Shared with Waste Not Want Not Wednesday and Gluten Free Fridays 

Sesame Orangeyaki Stirfry with Tofu

Sesame Orangeyaki Stirfry with Tofu
Serves 8 (more with rice!)

Tofu:
1 lb low-fat extra firm tofu, frozen, thawed, pressed and cubed
1 lb black soybean tofu (from Vitasoy / San Sui), frozen, thawed, pressed and cubed
1/4 cup raw sugar
1 tsp ground ginger
2 tsp garlic powder
2 tsp black pepper
1/4 cup tamari (I used San-J Black Label)
2 tbsp water
1 1/2 tbsp Sriracha
1 1/2 tbsp  unseasoned rice vinegar

Stir Fry:
2 tbsp toasted sesame oil
1 1/2 large sweet onions, diced
1 tbsp fresh-grated ginger
zest and juice of 2 oranges
2 cloves minced garlic
4 stalks celery, sliced
1 red bell pepper, thinly sliced
10 cremini or button mushrooms, sliced
225 g broccoli florets
4 heads baby bok choi, sliced
2/3 cup Teriyaki Sauce (I used San-J)
1/2 cup Asian-style orange sauce (I used San-J Orange Sauce)
1 tbsp cornstarch
60 g chopped green onions

Tofu:

  1. In a shallow, covered dish, combine the sugar, ginger, garlic, pepper, tamari, water, Sriracha and vinegar. Whisk well.
  2. Add the tofu pieces and fold through, coating evenly.
  3. Cover and marinate overnight.

Stir Fry:

  1. Heat oil in a large saute pan or wok over high heat.
  2. Drain the tofu and add to the pan in one layer.
  3. Cook, without stirring, for one minute, then carefully stir in the onions, ginger, orange zest and garlic. Cook 5 minutes, until onions begin to soften.
  4. Add the celery, bell pepper, mushrooms and broccoli. Cook 8-10 minutes, until softened.
  5. Add the bok choi and cook 2 minutes.
  6. While the vegetables cook, whisk together the orange juice, teriyaki and orange sauces, cornstarch and green onions.
  7. Add to the hot pan and cook, stirring, until thickened.

Amount Per Serving
Calories: 293.8
Total Fat: 7.4 g
Cholesterol: 0.0 mg
Sodium: 1,271.9 mg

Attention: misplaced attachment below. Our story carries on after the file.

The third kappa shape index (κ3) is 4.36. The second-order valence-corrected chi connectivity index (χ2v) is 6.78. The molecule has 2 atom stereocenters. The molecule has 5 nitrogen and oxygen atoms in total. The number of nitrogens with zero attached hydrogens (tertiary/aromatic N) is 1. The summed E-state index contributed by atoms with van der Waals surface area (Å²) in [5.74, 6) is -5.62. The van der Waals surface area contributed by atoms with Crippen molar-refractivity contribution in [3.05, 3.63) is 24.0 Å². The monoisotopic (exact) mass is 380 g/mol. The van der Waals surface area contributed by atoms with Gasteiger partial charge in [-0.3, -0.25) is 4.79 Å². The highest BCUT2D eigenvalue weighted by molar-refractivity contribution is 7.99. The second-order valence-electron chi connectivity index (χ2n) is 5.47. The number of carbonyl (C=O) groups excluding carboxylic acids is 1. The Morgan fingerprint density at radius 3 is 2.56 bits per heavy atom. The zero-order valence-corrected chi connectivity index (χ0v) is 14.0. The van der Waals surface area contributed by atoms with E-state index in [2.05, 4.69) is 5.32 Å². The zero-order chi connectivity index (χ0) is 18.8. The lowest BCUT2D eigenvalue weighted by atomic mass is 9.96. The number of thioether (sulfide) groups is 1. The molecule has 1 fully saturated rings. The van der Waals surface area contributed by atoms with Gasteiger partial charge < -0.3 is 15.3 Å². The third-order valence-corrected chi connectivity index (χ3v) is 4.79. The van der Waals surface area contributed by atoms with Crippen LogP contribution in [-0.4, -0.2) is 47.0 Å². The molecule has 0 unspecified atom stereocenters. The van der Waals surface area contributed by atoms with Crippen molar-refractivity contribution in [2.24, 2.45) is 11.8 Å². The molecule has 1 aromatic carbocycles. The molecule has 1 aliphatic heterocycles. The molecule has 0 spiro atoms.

Total Carbs: 35.5 g
Dietary Fiber: 3.6 g
Protein: 20.6 g

Saucy Simmered Teriyaki Tofu Bowl

Remember how I promised that I’d share some of the other things I did with San-J’s Orange and Teriyaki cooking sauces? Like 3 weeks ago?? Well, I finally managed to rescue the photos and recipes from hard disk death and have the original dish ready for you – along with a second, similar dinner I made recently (more on that tomorrow!).

Saucy Simmered Teriyaki Tofu Bowl

This first meal (well, meal when you add a side of rice or noodles) came almost straight out of The Dehydrator Bible too, using not only vegetables I dried at home but a new batch of the Teriyaki Tofu “Jerky” I had made specifically for this purpose. Since the author had added fresh orange flavour to the teriyaki sauce in her beef-broccoli dish, I kept with the theme, swapping in my tofu jerky for the beef in the original and adding San-J’s Orange Sauce for an extra kick of citrus. It took a while for everything to rehydrate and simmer down, and the sauce was still slightly too runny for my own taste, though Mom liked sopping it up with brown sticky rice. However, the chewiness of the tofu was the opposite for us – I liked it’s mouthfeel, and the fact it held the sauce well, while Mom wasn’t as much of a fan. Our varied experiences proved to me that the dish is totally subjective, especially depending on what you served it with, and the fact that the flavour was still so good regardless was one of the reasons I made a second, more veggie-packed version recipe.